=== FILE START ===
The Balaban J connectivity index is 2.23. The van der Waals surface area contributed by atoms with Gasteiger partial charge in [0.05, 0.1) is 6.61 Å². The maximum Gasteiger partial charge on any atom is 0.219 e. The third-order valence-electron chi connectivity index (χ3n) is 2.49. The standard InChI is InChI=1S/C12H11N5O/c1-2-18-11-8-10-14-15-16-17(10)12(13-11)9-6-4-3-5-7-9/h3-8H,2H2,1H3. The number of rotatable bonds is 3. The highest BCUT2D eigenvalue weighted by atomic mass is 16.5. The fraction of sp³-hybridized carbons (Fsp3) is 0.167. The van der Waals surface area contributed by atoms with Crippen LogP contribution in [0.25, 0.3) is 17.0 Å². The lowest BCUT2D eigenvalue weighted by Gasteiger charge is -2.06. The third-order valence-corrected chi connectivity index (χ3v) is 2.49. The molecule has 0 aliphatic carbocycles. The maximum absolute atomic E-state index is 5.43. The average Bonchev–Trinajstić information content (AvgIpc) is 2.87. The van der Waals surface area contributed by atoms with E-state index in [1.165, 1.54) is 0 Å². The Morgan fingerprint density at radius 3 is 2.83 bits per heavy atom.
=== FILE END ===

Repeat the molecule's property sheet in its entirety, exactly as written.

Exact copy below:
The Balaban J connectivity index is 2.23. The van der Waals surface area contributed by atoms with Gasteiger partial charge in [0.05, 0.1) is 6.61 Å². The maximum Gasteiger partial charge on any atom is 0.219 e. The third-order valence-electron chi connectivity index (χ3n) is 2.49. The standard InChI is InChI=1S/C12H11N5O/c1-2-18-11-8-10-14-15-16-17(10)12(13-11)9-6-4-3-5-7-9/h3-8H,2H2,1H3. The number of rotatable bonds is 3. The highest BCUT2D eigenvalue weighted by atomic mass is 16.5. The fraction of sp³-hybridized carbons (Fsp3) is 0.167. The van der Waals surface area contributed by atoms with Crippen LogP contribution in [0.25, 0.3) is 17.0 Å². The lowest BCUT2D eigenvalue weighted by Gasteiger charge is -2.06. The third-order valence-corrected chi connectivity index (χ3v) is 2.49. The molecule has 0 aliphatic carbocycles. The maximum absolute atomic E-state index is 5.43. The average Bonchev–Trinajstić information content (AvgIpc) is 2.87. The van der Waals surface area contributed by atoms with E-state index in [1.165, 1.54) is 0 Å². The Morgan fingerprint density at radius 3 is 2.83 bits per heavy atom.